Once in Northern Michigan, (where jobs are almost non-existent) I was lucky enough to land two of the most interesting jobs I have ever had, managing a skydiving phone center where I also had the opportunity to skydive and then managing a movie theater, which I currently still do. For almost four decades I worked my butt off, doing dirty jobs, fun jobs, hard jobs, weird jobs, and sexy cool jobs, and look back at every one of them as a learning experience where I met wonderful people and learned valuable skills.
If I could do it all over again knowing what I know now about money, the one thing I would have done differently is save my earnings and become money smart. I didn't know much back in my teens and twenties about credit cards, interest, investing, etc.
I would encourage all young people to weigh what skills they already possess and how they could apply it to a business, against the cost and risk of college. Clearly you can’t become a doctor or a lawyer without a degree and if you can afford college or get a scholarship, you should absolutely go and absorb the knowledge and skills available, but don’t go in debt if you don’t have to. The system is rigged against you. You are meat, and people want to loan you money if you are poor so you will be paying the criminally adjusted interest rates until you are lowered into the ground and buried.
My feelings towards the establishment haven't changed since I was a teenager and that is why I will always say “Fuck the System," and by that I mean, don't buy into the expectation that you should graduate, go to college, settle into a career, and make a family, and die. If you are an artist or creative type, this is even more vital for you because so many people don't consider creating or making art a valid pursuit. Walk a fresh path, because the results are always more satisfying and rewarding than doing what everyone else has already done.
On top of all of the jobs I have had, I have also freelanced as a photographer, acted, written and directed screenplays, turned my hobbies into businesses by incorporating and selling t-shirts, and I have enjoyed a life of appreciating art, music, movies and literature and being close to nature.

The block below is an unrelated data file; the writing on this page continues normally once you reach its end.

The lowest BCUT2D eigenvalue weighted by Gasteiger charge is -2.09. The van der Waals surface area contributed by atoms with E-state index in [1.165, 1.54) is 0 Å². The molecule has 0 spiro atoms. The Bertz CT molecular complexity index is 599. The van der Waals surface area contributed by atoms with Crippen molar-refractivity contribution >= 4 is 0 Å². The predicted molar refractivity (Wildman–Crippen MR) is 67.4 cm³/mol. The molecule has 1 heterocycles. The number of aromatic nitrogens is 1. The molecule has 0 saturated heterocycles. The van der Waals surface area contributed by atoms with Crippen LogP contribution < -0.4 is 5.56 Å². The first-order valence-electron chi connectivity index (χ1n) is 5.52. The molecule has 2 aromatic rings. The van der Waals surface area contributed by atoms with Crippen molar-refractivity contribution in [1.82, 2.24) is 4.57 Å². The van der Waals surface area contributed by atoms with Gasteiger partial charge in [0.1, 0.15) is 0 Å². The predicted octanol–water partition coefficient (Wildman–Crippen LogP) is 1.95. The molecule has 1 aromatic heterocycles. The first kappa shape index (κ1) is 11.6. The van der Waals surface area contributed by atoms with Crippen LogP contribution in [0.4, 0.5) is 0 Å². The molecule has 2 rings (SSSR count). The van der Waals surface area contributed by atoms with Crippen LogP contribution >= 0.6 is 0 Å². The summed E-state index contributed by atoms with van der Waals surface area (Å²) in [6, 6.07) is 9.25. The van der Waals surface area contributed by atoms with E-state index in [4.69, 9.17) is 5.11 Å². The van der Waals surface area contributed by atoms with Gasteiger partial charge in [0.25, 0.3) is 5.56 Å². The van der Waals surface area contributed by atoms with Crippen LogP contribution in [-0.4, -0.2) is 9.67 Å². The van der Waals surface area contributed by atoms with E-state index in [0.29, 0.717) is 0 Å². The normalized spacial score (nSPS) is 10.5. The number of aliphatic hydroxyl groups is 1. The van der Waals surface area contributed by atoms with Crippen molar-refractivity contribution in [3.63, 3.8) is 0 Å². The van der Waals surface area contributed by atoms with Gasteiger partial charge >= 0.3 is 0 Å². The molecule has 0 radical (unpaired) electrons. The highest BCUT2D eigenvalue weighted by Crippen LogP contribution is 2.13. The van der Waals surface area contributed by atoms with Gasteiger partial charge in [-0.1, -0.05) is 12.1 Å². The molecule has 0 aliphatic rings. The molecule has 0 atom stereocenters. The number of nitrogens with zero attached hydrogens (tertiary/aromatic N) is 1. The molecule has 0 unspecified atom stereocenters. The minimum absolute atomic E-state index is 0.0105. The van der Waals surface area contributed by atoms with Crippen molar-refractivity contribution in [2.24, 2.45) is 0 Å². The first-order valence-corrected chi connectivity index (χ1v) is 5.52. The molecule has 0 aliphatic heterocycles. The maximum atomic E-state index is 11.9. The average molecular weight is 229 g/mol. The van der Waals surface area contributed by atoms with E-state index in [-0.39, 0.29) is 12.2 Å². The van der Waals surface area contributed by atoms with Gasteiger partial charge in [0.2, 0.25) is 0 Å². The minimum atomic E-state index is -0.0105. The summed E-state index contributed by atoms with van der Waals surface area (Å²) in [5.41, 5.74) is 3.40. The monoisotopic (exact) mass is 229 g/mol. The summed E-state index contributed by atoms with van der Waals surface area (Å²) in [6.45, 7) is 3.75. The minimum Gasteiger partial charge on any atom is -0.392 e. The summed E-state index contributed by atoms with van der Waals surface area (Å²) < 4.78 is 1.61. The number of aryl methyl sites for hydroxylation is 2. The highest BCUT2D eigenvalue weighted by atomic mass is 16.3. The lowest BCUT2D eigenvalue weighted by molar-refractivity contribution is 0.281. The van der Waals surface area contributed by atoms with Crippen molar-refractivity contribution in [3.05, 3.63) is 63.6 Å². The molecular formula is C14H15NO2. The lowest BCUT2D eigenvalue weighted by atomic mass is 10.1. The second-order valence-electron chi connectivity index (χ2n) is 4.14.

People often told me I would never amount to much without college and would be treated poorly because of my punk rock exterior and attitude, but the truth is, I traveled, I thrived and I lived by my own rules, and it was satisfying and wonderful. I listened to the words of controversial writer Henry Miller over the conventional advice society tried to drill into me. I have lived an unorthodox life full of risk and adventure. At the end of the day, and at this stage of my life, I have everything I have ever wanted, a good job, a family I love and adore, and good memories. I try to treat all people equally, fairly and authentically. I don't own much, and don't have a desire to fill my life with material things. I prioritize family and experiences over getting rich or owning flashy things. I work for what I want, and I do not want what I do not have.
My advice to young people graduating is not to listen to anyone who suggests your dreams aren’t valid or attainable. People who say something “can’t” be done are typically people who have operated out of fear for most of their life. They might be correct that you can’t do something if you take the traditional route, but there is ALWAYS a way. However, if your dream is to go to college, find a way to raise the money for it, and make it happen. I don’t want to discourage anyone from pursuing a higher education, but if your options are limited financially and maybe you don’t even know what you want to major in, put off college until you know yourself better and what you want out of life. Too many kids, when finally free of their parents and comfort zones, go to college and squander the opportunity by partying and having fun and neglecting the reason they chose college in the first place.
I encourage every young person I meet to run like hell from their small town, go into the world and live, don’t have kids or get married until you are almost out of your twenties, and don’t pass up the opportunity to try new things, meet new people and expand your world view (and potentially return to your small town with your life experience and skills to invest in the growth of the community.)
People who never leave their comfort zones never get to experience the satisfaction of knowing everything you thought was the truth is wrong. Living in a vacuum, and doing the same thing year after year isn’t living, it is dying slowly.
Most people will say at the end of their life that they regretted what they didn’t do, over what they did. Don’t die with regrets. Die, having lived fully and fearlessly.